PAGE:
Cartoony Archetypes and Characters

Archetypes and Cartoons

Well, hello there! Today I came across an interesting blog by Annie Weatherwax about archetypes in relation to illustrations and cartoons. This piece grabbed my attention, given my own, previous blog on archetypes and, uh, well—I like to dabble with cartoons. 

With regards to a lot of media, especially cartoons, creative types automatically use archetypes. I agree with pretty everything her blog says. If we get scientific about it, could we suggest archetyping has always been our natural way of identifying social roles? Take the archetypal doting mother; it could only have been accepted as a 'thing' after people had spoken about the 'those types' of mothers who excessively nurture. We've been tokening archetypes over our history. I've probably missed something somewhere, but cartoons do play on them. 

It's like, before a psychiatrist brands a patient with a mental condition, many of the DSM-V boxes will need ticking first. A tad like how new archetypes have to be recognised, and then tokened as a 'human thing' before it goes viral, like with the modern 'Karen,' or those overly 'analytical atheist' types, for example. It's swings and roundabouts. 

Hold on, uh, don't think I'm saying all cartoonists are mentally ill. A few of us are quite normal. I'm just saying there're other tantalizing things to incorporate into your work other than an archetypal model. I'll admit to gladly enjoying cheeky stereotypes and vulgarity when I do a cartoon. Parody is another word for it according to the great Instagram. I might try a touch of satire, in all fairness, I only tend to do gag cartoons. 

Annie's blog explains Jungian prototypes very well, but I'm not of the initiated, I view what Jung called the 'collective unconscious' in a different way to how he did. I see the collective unconscious in the same light as I see human morality: without mystery; socially constructed and existing in the human mind and accepted as some inherent nature when it's not. Cross pollination of culture could also explain aspects of the collective unconcious, historically spreading deep symbolic themes and values across the world. 

When I create a cartoon, I find amusement in emphasising societies common forms of ugliness, our dibsh***ery. I try to promote our lack of grace, the human screwball scramble. It can be a challenge to accurately turn my stupid mental imagery into an picture. 

My previous blog about archetypes agrees that they are exaggerated characters that deliver that punch of inspiration. I posited the idea that we, as  people, do the same. Almost every boy, years ago, wanted to be Han Solo. I saw many of them modify their behaviour to mirror that lovable rogue. Well, before Star Wars, those qualities were recognised by George Lucas in Errol Flynn, James Dean and Humphrey Bogart. They shaped Han Solo. My friends who practiced the Han Solo swagger, were unknowingly strutting like James Dean. Okay, so did I!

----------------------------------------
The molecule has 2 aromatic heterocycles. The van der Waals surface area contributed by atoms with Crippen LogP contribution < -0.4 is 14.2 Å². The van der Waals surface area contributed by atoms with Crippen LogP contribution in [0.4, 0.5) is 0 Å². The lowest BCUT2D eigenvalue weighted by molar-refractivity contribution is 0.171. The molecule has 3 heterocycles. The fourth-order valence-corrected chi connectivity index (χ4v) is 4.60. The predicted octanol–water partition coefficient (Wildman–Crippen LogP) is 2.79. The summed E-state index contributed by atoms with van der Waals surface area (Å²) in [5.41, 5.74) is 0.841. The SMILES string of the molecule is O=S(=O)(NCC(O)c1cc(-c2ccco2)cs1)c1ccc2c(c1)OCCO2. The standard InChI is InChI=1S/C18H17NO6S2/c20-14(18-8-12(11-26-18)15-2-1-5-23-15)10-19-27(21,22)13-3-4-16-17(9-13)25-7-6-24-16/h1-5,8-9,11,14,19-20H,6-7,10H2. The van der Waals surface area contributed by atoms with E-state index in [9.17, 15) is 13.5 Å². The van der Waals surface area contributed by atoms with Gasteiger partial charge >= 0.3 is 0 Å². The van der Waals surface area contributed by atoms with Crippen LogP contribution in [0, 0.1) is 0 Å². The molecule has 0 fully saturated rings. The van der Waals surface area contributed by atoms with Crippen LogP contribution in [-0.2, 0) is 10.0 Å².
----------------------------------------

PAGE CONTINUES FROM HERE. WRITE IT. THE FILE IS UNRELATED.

All that caricaturing; mannerisms, villainous squints, the intense stare, tough guy side glances, the put-on manly voice, all these idiosyncrasies that personify our character development aren't archetypes themselves. Wallace and Gromit wordlessly purvey inner thought very well. Wallace has many archetypes but his soul comes from how he carries them. 

We enjoy artistic content when there is something that resonates with us, it's immersive. I believe artistry is not simply relatability alone or indeed, solely archetypes, but rather how they are brought to life. We gauge our environment going on how relatable things are for us. Wallace is a loveable waffling character: a genius inventor, typical English man, but only because it's how he is animated, designed, postured, voiced and facially expressed. This artistry is key above all else, but that's only my opinion. 

To sum it all up, I'll appeal to Caravaggio's powerful art. He will grasp the viewer, because of his very realistic human physiology, well composed scenes of drama and tragedy. His art is pure immersion, because he put meat on the bone, then gave it emotion. 

Most art based on humans naturally contain something archetypal, the challenge may be to try one without any archetype or stereotype, just to see how hard it could be. 


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